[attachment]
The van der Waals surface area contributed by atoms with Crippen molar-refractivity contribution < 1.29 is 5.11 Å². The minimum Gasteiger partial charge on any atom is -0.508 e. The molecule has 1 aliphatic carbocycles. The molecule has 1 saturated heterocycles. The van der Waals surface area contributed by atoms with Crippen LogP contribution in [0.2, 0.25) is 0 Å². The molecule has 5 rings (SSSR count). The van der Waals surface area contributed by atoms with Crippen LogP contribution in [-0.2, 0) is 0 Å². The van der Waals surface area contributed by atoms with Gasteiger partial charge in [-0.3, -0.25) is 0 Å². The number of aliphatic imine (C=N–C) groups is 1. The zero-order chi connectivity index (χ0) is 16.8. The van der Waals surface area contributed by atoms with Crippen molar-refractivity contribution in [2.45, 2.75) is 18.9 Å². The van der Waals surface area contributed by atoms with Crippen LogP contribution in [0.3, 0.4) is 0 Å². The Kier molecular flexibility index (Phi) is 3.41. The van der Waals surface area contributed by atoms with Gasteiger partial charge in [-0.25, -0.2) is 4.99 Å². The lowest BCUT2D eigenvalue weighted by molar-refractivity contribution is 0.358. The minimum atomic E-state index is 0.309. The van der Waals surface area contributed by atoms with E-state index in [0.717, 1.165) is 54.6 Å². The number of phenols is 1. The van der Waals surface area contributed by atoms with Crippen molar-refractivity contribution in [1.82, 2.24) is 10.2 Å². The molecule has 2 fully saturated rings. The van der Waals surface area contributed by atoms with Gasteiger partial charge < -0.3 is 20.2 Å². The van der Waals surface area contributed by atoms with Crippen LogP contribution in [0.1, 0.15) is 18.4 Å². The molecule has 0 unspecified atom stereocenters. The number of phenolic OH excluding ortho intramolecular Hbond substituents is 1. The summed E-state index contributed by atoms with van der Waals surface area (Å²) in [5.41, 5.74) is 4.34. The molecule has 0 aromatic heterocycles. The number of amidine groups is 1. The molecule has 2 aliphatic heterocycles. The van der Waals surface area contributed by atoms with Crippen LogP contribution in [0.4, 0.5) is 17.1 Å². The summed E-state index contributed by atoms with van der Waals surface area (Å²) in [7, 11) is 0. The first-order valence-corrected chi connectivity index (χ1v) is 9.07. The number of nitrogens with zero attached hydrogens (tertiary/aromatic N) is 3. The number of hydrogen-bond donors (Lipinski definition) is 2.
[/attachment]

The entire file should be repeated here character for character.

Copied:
The van der Waals surface area contributed by atoms with Crippen molar-refractivity contribution < 1.29 is 5.11 Å². The minimum Gasteiger partial charge on any atom is -0.508 e. The molecule has 1 aliphatic carbocycles. The molecule has 1 saturated heterocycles. The van der Waals surface area contributed by atoms with Crippen LogP contribution in [0.2, 0.25) is 0 Å². The molecule has 5 rings (SSSR count). The van der Waals surface area contributed by atoms with Crippen LogP contribution in [-0.2, 0) is 0 Å². The van der Waals surface area contributed by atoms with Gasteiger partial charge in [-0.3, -0.25) is 0 Å². The number of aliphatic imine (C=N–C) groups is 1. The zero-order chi connectivity index (χ0) is 16.8. The van der Waals surface area contributed by atoms with Crippen molar-refractivity contribution in [2.45, 2.75) is 18.9 Å². The van der Waals surface area contributed by atoms with Crippen LogP contribution in [0.3, 0.4) is 0 Å². The Kier molecular flexibility index (Phi) is 3.41. The van der Waals surface area contributed by atoms with Gasteiger partial charge in [-0.25, -0.2) is 4.99 Å². The lowest BCUT2D eigenvalue weighted by molar-refractivity contribution is 0.358. The minimum atomic E-state index is 0.309. The van der Waals surface area contributed by atoms with E-state index in [0.717, 1.165) is 54.6 Å². The number of phenols is 1. The van der Waals surface area contributed by atoms with Crippen molar-refractivity contribution in [1.82, 2.24) is 10.2 Å². The molecule has 2 fully saturated rings. The van der Waals surface area contributed by atoms with Gasteiger partial charge < -0.3 is 20.2 Å². The van der Waals surface area contributed by atoms with Crippen LogP contribution in [0.1, 0.15) is 18.4 Å². The molecule has 0 unspecified atom stereocenters. The number of phenolic OH excluding ortho intramolecular Hbond substituents is 1. The summed E-state index contributed by atoms with van der Waals surface area (Å²) in [5.41, 5.74) is 4.34. The molecule has 0 aromatic heterocycles. The number of amidine groups is 1. The molecule has 2 aliphatic heterocycles. The van der Waals surface area contributed by atoms with Crippen LogP contribution in [0.4, 0.5) is 17.1 Å². The summed E-state index contributed by atoms with van der Waals surface area (Å²) in [7, 11) is 0. The first-order valence-corrected chi connectivity index (χ1v) is 9.07. The number of nitrogens with zero attached hydrogens (tertiary/aromatic N) is 3. The number of hydrogen-bond donors (Lipinski definition) is 2.